May 04, 2013

Plains Drought not 'Global Warming' says NOAA

Although extreme, the drought is within normal variations.
 “This is one of those events that comes along once every couple hundreds of years,” lead author Martin Hoerling, a research meteorologist at NOAA, said. “Climate change was not a significant part, if any, of the event.”
The trouble is, "climate change" has become a political wedge issue, something to separate the right-thinking people from the regressive knuckle-draggers.

On the other side of the looking glass, scientists forecast some degree of global cooling. How do you say "denier" in Russian? (h/t Anthony Watts)
Just recently, experts said that the Arctic ice cover was becoming thinner while journalists warned that the oncoming global warming would make it possible to grow oranges in the north of Siberia. Now, they say a cold spell will set in. Apparently, this will not occur overnight, Yuri Nagovitsyn of the Pulkovo Observatory, says.

"Journalists say the entire process is very simple: once solar activity declines, the temperature drops. But besides solar activity, the climate is influenced by other factors, including the lithosphere, the atmosphere, the ocean, the glaciers. The share of solar activity in climate change is only 20%. This means that sun’s activity could trigger certain changes whereas the actual climate changing process takes place on the Earth."
It's the difference between "climate" and "weather." See also these reflections on the drop in the number of reported tornadoes in the United States.

February 01, 2012

August 26, 2011

Blog Stew with Disappearing Spiders

• An EMT's tips on keeping butt-crack spiders away.

• Re-thinking cosmic rays, clouds, and climate change: New evidence from CERN. Apparently current climate models leave out something big.

• M. and I will be going back to Yellowstone this fall, we hope. Evidence shows that concealed-carry in national parks has not led to an outbreak of violent crime. Quite the contrary.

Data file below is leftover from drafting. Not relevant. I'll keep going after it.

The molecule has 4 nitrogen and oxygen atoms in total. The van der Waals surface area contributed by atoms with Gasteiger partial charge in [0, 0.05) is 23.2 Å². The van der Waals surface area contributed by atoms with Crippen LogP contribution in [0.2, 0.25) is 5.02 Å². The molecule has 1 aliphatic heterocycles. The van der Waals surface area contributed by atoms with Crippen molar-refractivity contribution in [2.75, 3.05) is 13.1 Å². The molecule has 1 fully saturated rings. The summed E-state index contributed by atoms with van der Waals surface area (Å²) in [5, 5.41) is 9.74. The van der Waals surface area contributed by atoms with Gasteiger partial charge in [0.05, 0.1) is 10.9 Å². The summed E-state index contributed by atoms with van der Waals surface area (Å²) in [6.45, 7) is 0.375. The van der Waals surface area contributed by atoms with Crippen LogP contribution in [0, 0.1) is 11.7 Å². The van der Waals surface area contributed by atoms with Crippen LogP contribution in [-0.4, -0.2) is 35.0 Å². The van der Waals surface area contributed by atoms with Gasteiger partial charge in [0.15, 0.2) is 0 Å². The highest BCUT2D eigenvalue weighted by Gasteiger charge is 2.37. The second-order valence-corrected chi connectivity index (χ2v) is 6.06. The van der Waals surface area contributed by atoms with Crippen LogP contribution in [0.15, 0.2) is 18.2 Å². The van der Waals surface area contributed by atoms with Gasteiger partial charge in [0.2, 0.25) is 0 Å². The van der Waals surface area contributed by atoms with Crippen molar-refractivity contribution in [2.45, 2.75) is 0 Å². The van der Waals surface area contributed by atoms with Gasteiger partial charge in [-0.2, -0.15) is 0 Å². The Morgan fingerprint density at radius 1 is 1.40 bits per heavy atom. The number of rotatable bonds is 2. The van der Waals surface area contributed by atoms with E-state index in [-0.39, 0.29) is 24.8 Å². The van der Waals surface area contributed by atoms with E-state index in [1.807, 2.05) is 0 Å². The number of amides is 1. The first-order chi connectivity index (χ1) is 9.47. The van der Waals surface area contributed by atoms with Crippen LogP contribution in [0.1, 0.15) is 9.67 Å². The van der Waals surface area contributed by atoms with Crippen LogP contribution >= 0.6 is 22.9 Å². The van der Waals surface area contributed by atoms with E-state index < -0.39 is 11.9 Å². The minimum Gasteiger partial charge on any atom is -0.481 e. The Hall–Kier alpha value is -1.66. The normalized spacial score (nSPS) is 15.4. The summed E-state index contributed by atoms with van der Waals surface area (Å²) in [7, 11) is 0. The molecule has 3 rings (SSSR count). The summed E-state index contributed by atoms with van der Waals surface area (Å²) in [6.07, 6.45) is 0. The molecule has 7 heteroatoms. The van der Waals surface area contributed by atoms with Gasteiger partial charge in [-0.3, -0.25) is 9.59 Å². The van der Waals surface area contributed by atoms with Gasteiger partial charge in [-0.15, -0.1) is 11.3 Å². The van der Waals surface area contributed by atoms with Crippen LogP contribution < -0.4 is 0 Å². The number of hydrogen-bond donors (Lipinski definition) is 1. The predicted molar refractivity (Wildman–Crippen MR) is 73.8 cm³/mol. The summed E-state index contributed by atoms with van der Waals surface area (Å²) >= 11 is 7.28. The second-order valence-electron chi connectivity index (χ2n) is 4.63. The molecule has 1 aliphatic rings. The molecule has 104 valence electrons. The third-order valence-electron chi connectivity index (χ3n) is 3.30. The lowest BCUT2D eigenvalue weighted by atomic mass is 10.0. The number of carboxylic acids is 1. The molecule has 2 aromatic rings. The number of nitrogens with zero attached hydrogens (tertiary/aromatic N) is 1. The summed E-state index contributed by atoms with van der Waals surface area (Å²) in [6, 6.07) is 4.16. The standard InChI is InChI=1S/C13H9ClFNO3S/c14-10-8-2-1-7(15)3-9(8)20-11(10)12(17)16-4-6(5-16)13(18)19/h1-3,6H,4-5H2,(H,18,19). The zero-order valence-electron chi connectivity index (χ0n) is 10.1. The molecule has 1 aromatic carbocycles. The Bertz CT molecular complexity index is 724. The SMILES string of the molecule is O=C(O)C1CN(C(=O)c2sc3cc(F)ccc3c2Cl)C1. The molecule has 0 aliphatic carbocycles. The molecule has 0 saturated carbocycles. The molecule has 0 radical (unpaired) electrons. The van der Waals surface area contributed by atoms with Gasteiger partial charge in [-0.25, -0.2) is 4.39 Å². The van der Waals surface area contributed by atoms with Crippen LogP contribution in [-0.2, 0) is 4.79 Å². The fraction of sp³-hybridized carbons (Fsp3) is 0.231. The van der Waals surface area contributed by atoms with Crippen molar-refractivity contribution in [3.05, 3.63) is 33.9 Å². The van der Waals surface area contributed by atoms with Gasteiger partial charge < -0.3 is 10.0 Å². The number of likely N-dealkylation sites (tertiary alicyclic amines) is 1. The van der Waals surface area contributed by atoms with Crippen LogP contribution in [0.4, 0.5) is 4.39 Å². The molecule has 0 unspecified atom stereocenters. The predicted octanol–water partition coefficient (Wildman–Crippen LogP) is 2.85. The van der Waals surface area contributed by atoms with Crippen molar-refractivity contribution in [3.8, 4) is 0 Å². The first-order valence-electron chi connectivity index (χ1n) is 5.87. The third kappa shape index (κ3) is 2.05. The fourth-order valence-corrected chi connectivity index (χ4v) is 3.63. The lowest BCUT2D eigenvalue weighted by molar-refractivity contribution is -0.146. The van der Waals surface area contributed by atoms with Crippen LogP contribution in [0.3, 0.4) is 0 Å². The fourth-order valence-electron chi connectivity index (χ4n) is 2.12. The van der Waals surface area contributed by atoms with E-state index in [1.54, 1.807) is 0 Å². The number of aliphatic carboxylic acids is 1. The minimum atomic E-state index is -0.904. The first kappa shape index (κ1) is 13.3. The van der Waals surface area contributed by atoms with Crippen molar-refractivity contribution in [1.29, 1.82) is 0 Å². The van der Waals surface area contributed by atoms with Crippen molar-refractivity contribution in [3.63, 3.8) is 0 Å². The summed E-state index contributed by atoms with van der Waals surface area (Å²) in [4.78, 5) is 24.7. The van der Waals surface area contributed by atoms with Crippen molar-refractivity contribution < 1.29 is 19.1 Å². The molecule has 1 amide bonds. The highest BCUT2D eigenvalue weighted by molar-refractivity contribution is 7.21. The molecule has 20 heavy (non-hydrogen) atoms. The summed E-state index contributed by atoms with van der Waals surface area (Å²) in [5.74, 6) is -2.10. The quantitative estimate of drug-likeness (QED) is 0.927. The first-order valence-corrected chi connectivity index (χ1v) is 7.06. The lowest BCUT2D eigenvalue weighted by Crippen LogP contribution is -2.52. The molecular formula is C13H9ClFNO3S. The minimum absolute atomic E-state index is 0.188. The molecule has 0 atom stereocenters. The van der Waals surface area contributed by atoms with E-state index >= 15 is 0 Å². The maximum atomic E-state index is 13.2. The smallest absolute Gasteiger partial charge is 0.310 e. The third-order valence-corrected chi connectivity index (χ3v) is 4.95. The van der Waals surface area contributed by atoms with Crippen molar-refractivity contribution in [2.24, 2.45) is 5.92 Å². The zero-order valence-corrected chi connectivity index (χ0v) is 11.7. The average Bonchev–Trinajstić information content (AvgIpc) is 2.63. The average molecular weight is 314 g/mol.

June 15, 2011

Reduced Solar Activity Forecast

Solar activity and its effect on climate is sort of above my blogging pay grade, but the American Astronomical Society is predicting a long period (decades?) of reduced solar activity.

The post that I am linking to is fairly technical, but the "big maybe" is here:
Currently, the sun is in the midst of the period designated as Cycle 24 and is ramping up toward the cycle’s period of maximum activity. However, the recent findings indicate that the activity in the next 11-year solar cycle, Cycle 25, could be greatly reduced. In fact, some scientists are questioning whether this drop in activity could lead to a second Maunder Minimum, which was a 70-year period from 1645 to 1715 when the sun showed virtually no sunspots.
Such a prediction has some people talking about another Little Ice Age. But to me the sad thing is that climate-change issues have become so politicized and trivialized that the science will soon be swamped by people yammering over whether or not incandescent light bulbs are "killing the planet." We are a jealous bunch of apes sometimes.

April 14, 2011

Medical Marijuana's Claimed Contribution to Climate Change

An article in the San Francisco Business Journal links medical marijuana to climate change, via the energy costs of the crops.
People growing marijuana indoors use 1 percent of the U.S. electricity supply, and they create 17 million metric tons of carbon dioxide every year (not counting the smoke exhaled) according to a report by Evan Mills, an energy analyst at Lawrence Berkeley National Laboratory.

After medical pot use was made legal in California in 1996, Mills says, per-person residential electricity use in Humboldt County jumped 50 percent compared to other parts of the state.

In order to produce some 17,000 metric tons of marijuana this year, Mills estimates authorized growers will use $5 billion worth of energy. That works out to the output of seven big electric power plants.

But since Colorado also permits medical marijuana, I am waiting for one of the many clinics advertising in the Colorado Springs Independent, for example, to trumpet their "solar-powered MMJ."

(Via Ann Althouse.)

December 21, 2010

A Contrarian Predicts a Mini-Ice Age

If you have been following the news, you know that Britain is experiencing a severe winter: lots of snow and temperatures dipping close to zero F. in places.

On Sunday, thanks to certain bloggers, the most popular emailed story at one of the British national newspapers, the Independent, was one written ten years ago in which one Charles Onians proclaimed, "Snowfalls are now just a thing of the past," all about how little children would grow up never seeing snow.

Now the mayor of London, Boris Johnson, is very interested in the work of Piers Corbyn, a maverick meteorologist who forsees a "mini-Ice Age," based on solar activity.

Johnson's piece appeared in the Telegraph, followed by a riposte by one of its house bloggers who accused the mayor of stealing his material, calling Johnson's piece "a bravura politician’s exercise in arse-covering."